What Exactly Is Obamacare?

Reviewed on 11/24/2020

What is Obamacare?

Obamacare was intended to reform healthcare and change how healthcare is delivered.
Obamacare was intended to reform healthcare and change how healthcare is delivered.

Obamacare is the Patient Protection and Affordable Care Act (ACA) implemented by the ex-president, Barack Obama, in 2010. The goal was to reform healthcare in the United States and the way healthcare is being delivered. Before the ACA/Obamacare, insurance companies would have several terms and conditions like excluding people with pre-existing diseases. Because of this, people with chronic, pre-existing diseases had really high health expenses. They would have to go without health insurance or settle for a policy that did not cover a pre-existing disease. This put a lot of the financial burden on the patient because patients could not afford regular doctor visits, tests and treatments. Due to this, patients often required emergency medical care. The ACA/Obamacare implemented some rules for the insurance companies to follow. Insurance companies could no longer turn down patients based on pre-existing diseases, such as diabetes. This significantly reduced healthcare expenses for the patients. Obamacare allows people with pre-existing conditions to have health insurance and cover the costs for these conditions. This helps people to afford preventive care, reduces hospital visits and slows the increase in healthcare costs.

How does Obamacare work?

The main goal was to slow the rapidly increasing cost of healthcare by making health insurance more available and affordable to those who need it the most. The act also says that everyone is required to have health insurance for at least 9 out of 12 months in a year or they face a tax penalty. Obamacare also helps those who cannot afford to buy a health insurance plan.

There are several different insurance plans and the terms and conditions of these plans vary. The insurance plans are divided into four "metal tiers," starting from bronze to platinum. Each category varies in price and the cost-sharing percentages (the amount covered by the insurance and the amount paid by the patient). Bronze plans are the cheapest and cover 60 percent of the medical costs whereas platinum plans are the most expensive and cover 90 percent of the medical costs.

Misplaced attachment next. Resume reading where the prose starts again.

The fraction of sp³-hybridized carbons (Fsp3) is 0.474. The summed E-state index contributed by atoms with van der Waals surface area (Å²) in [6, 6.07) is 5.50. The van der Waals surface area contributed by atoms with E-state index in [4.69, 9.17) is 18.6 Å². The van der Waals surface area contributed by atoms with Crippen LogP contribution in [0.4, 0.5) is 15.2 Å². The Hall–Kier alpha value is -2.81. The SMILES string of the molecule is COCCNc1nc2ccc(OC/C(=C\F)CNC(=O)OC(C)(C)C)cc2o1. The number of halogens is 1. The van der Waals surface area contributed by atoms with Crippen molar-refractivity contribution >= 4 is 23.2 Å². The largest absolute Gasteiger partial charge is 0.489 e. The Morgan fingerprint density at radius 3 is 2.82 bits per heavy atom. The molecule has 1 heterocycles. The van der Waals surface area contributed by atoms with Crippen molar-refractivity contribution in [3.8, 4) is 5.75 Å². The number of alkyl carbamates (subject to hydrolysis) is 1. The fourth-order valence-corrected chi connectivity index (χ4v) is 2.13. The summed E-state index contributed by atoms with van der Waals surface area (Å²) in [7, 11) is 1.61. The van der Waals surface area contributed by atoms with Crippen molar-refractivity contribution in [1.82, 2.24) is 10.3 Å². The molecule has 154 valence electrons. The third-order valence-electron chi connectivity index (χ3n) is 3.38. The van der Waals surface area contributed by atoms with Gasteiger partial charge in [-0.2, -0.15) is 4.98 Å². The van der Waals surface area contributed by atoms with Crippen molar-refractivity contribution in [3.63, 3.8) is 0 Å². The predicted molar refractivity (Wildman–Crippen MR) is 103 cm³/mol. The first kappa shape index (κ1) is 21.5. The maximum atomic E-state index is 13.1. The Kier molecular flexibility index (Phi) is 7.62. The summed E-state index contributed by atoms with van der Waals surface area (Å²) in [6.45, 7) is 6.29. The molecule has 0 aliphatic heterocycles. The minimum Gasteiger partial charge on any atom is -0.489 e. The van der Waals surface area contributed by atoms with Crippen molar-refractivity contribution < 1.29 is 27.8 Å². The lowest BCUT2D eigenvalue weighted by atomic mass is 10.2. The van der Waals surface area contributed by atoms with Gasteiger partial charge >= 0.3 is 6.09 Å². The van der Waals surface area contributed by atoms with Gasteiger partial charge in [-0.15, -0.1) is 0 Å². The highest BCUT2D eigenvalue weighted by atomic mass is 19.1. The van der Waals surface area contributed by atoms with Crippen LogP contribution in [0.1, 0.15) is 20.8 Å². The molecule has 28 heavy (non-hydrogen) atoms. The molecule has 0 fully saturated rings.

Obamacare also aims to make health insurance more affordable by subsidizing the cost for lower-income groups below the federal poverty level. Medicaid was extended to those who earn up to 138 percent of the federal poverty level. Although, as of 2020, 14 states have chosen not to expand Medicaid, limiting accessibility for their residents. The 14 states are

  • Georgia
  • Kansas
  • Alabama
  • Florida
  • Mississippi
  • Missouri
  • Texas
  • Wisconsin
  • Oklahoma
  • South Carolina
  • North Carolina
  • South Dakota
  • Tennessee
  • Wyoming

Essential services covered in Obamacare

Under the ACA, insurance plans are required to allow parents to include their children in their insurance plans up to age 26. The following essential services must be provided

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References
Medscape Medical Reference

HealthCare.gov


HealthInsurance.org


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